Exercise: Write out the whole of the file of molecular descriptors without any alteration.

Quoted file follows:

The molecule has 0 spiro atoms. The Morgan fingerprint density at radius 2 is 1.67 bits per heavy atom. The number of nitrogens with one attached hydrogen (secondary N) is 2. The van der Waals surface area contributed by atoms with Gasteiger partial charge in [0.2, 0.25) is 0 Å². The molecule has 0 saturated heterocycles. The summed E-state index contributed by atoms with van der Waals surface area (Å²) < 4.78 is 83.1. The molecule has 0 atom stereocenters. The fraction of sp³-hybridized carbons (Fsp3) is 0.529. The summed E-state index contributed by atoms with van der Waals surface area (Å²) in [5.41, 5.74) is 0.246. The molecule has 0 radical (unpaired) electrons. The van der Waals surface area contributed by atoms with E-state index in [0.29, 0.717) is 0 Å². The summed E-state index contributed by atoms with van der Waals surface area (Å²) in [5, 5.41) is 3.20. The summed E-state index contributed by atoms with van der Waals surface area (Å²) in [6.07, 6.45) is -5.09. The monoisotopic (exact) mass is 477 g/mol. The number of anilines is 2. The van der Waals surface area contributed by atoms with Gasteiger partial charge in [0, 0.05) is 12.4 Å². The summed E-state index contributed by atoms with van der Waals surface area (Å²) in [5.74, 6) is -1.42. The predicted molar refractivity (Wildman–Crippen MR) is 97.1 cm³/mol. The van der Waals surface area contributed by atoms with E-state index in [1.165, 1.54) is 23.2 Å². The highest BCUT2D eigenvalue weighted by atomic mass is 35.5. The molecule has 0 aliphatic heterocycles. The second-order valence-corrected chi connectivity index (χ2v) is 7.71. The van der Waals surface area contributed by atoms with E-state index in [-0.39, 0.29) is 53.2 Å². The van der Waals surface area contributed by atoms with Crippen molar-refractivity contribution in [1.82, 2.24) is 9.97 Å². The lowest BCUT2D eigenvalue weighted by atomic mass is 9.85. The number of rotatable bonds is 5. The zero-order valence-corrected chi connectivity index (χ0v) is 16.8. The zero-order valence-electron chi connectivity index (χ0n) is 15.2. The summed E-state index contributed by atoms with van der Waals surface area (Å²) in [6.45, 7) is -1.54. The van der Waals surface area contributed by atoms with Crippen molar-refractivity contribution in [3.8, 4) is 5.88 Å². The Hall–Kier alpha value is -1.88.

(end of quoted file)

The molecule has 0 spiro atoms. The Morgan fingerprint density at radius 2 is 1.67 bits per heavy atom. The number of nitrogens with one attached hydrogen (secondary N) is 2. The van der Waals surface area contributed by atoms with Gasteiger partial charge in [0.2, 0.25) is 0 Å². The molecule has 0 saturated heterocycles. The summed E-state index contributed by atoms with van der Waals surface area (Å²) < 4.78 is 83.1. The molecule has 0 atom stereocenters. The fraction of sp³-hybridized carbons (Fsp3) is 0.529. The summed E-state index contributed by atoms with van der Waals surface area (Å²) in [5.41, 5.74) is 0.246. The molecule has 0 radical (unpaired) electrons. The van der Waals surface area contributed by atoms with E-state index in [0.29, 0.717) is 0 Å². The summed E-state index contributed by atoms with van der Waals surface area (Å²) in [5, 5.41) is 3.20. The summed E-state index contributed by atoms with van der Waals surface area (Å²) in [6.07, 6.45) is -5.09. The monoisotopic (exact) mass is 477 g/mol. The number of anilines is 2. The van der Waals surface area contributed by atoms with Gasteiger partial charge in [0, 0.05) is 12.4 Å². The summed E-state index contributed by atoms with van der Waals surface area (Å²) in [5.74, 6) is -1.42. The predicted molar refractivity (Wildman–Crippen MR) is 97.1 cm³/mol. The van der Waals surface area contributed by atoms with E-state index in [1.165, 1.54) is 23.2 Å². The highest BCUT2D eigenvalue weighted by atomic mass is 35.5. The molecule has 0 aliphatic heterocycles. The second-order valence-corrected chi connectivity index (χ2v) is 7.71. The van der Waals surface area contributed by atoms with E-state index in [-0.39, 0.29) is 53.2 Å². The van der Waals surface area contributed by atoms with Crippen molar-refractivity contribution in [1.82, 2.24) is 9.97 Å². The lowest BCUT2D eigenvalue weighted by atomic mass is 9.85. The number of rotatable bonds is 5. The zero-order valence-corrected chi connectivity index (χ0v) is 16.8. The zero-order valence-electron chi connectivity index (χ0n) is 15.2. The summed E-state index contributed by atoms with van der Waals surface area (Å²) in [6.45, 7) is -1.54. The van der Waals surface area contributed by atoms with Crippen molar-refractivity contribution in [3.8, 4) is 5.88 Å². The Hall–Kier alpha value is -1.88.